Outside my studio I take a lot of photos as a starting point for the drawings that I exclusively make in my studio. First, I completely cover the paper with graphite powder, after which I then remove the black to create an image. It is a very physical and labour-intensive and time-consuming job. You can watch this process in a video documentary on my website.
How much time do you spend on average per day in your studio?
That really depends. It can take 72 hours before I leave my studio, and sometimes I'm only in my studio for two hours. I am currently doing a residency at the Strabag Foundation in Vienna. The studio and my living space are close to each other so that I am confronted with my work 24 hours a day, something I have never experienced before.
Is your studio a sacred place?
I am Bulgarian, however next year I will have lived in Belgium for as long as I have in my home country. Actually, neither country is my home. That’s a weird feeling. As I said, the studio is a safe place for me, the place of my world and my imaginary home. 'A sacred place is what you make of it,' they sometimes say. A studio does not necessarily have to be big or beautiful. It must meet certain criteria: it is a place that belongs to you and is not shared, the place where you create, you must be able to work there comfortably, your drawing material and supports must always be available so that you can start working quickly, already finished and started works must be clearly visible and I surround myself with flowers, books, sketches and objects that touch my senses.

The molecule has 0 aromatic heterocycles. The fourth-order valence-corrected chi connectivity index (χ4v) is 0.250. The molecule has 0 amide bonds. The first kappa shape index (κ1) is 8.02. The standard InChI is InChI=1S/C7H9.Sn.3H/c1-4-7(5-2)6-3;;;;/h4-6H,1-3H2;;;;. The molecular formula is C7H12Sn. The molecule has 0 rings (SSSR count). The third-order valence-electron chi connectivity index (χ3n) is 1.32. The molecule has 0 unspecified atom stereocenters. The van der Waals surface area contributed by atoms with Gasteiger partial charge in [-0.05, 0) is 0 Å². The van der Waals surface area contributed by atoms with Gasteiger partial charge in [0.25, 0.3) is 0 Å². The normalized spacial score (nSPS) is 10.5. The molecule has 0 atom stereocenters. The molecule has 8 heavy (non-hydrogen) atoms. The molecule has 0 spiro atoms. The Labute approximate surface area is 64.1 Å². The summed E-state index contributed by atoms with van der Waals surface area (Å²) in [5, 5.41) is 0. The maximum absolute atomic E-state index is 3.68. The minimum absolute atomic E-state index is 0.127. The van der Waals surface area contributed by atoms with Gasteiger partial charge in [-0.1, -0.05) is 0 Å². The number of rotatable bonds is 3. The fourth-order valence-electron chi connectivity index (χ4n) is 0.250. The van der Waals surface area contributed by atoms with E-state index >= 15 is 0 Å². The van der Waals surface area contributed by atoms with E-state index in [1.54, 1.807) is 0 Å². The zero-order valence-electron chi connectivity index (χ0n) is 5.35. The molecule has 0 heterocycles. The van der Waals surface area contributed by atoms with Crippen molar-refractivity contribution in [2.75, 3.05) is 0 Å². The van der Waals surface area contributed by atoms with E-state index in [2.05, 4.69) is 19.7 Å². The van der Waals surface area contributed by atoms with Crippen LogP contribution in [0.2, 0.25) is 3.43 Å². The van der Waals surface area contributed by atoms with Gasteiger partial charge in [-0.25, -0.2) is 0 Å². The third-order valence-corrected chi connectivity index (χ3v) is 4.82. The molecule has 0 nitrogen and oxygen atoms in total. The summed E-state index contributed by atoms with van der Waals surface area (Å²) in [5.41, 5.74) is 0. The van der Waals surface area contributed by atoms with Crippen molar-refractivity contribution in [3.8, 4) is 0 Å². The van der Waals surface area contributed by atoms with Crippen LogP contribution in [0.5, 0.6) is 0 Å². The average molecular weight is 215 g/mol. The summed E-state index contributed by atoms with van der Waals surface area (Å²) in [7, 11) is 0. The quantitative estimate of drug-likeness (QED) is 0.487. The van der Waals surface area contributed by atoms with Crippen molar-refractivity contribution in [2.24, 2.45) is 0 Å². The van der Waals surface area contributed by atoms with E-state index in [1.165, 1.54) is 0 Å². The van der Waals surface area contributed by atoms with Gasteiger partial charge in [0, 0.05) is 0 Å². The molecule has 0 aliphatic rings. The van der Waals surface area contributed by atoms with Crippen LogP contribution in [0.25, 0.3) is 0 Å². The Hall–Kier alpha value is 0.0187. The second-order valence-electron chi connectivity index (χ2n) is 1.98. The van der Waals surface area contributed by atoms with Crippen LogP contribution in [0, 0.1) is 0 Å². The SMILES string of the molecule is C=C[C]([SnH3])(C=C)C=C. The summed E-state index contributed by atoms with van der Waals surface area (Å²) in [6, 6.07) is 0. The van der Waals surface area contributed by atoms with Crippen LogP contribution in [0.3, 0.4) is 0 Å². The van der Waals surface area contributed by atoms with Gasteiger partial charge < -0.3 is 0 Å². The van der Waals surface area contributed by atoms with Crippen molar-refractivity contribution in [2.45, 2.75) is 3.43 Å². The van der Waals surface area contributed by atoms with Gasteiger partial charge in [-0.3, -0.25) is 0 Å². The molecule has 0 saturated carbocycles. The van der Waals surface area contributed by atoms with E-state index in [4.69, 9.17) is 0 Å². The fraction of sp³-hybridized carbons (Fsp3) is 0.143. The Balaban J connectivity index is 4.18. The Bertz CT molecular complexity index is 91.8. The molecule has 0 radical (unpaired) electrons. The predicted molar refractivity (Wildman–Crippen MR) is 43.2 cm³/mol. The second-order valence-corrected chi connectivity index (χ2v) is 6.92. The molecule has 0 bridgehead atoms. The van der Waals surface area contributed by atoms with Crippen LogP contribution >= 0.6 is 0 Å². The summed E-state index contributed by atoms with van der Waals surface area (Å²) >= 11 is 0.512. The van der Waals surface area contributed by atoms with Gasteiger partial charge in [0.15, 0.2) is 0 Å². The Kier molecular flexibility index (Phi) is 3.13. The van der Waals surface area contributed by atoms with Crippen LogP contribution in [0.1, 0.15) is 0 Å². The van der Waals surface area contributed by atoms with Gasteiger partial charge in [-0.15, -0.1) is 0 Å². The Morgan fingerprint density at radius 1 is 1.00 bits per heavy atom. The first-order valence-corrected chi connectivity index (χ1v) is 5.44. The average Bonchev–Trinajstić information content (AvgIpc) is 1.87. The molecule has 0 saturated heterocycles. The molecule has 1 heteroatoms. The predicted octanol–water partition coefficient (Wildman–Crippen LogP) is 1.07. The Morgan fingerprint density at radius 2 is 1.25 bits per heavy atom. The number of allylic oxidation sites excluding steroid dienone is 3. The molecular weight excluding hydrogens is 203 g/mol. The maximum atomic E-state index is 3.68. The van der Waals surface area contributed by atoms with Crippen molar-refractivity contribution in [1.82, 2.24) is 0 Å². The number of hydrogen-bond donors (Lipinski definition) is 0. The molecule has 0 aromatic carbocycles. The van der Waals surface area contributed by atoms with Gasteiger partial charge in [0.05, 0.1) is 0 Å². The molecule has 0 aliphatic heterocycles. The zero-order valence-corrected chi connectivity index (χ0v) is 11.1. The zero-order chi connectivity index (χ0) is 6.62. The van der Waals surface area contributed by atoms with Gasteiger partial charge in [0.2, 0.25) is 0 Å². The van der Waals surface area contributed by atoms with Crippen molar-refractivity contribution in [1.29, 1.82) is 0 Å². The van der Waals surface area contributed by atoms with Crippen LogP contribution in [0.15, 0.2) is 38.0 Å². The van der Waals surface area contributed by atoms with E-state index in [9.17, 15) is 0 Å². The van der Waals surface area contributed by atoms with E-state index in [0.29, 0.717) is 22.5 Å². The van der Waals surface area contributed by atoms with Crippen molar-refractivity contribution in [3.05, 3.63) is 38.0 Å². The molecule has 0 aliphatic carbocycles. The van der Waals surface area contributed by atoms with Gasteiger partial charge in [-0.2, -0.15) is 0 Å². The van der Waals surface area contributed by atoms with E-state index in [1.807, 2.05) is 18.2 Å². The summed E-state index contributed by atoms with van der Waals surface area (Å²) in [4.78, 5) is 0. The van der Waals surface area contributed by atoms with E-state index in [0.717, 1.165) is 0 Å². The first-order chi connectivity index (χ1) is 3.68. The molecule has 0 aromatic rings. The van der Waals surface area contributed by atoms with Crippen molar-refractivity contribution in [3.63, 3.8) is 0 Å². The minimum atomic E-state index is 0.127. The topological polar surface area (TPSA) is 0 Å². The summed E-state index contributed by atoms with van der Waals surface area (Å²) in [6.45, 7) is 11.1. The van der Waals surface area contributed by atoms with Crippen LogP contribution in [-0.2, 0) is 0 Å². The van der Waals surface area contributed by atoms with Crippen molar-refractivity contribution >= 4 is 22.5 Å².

Do you receive visitors there; collectors, curators or fellow artists?
I set very high standards for myself and my work. The idea of perfection makes my work process rather slow. I have to be absolutely sure that I am ready to show my work to the people I want to invite. That may take a while, but actually everyone is welcome to visit my studio. My visitors are collectors as well as curators, artists, museum directors and casual visitors. I like the feedback I get. By the way, I have a small exhibition space in my studio.
What is the most beautiful studio you have ever seen?
My father was a sculptor. He made funerary monuments and statues. His studio was where I played as a child. I still have beautiful memories of it: a studio that will always stay with me. I also visited the beautiful studio of the famous Leipzig painter Matthias Weischer. I also found the studio of the Italian Arte Povera artist Gilberto Zorio in Turin particularly fascinating because of his interest in natural processes, transformations and the release of energy. An unforgettable experience that made me think about starting to make sculptures.
What does the ideal studio look like?
I have already described the image of the ideal studio above, but my studio has to be very practical and preferably equipped with additional ventilation and air conditioning to remove the graphite dust. In addition, there must be a storage and exhibition space. By the way, in the near future I hope to make changes to my studio, which is housed a great studio complex on the Leningstraat in the Borgerhout district of Antwerp.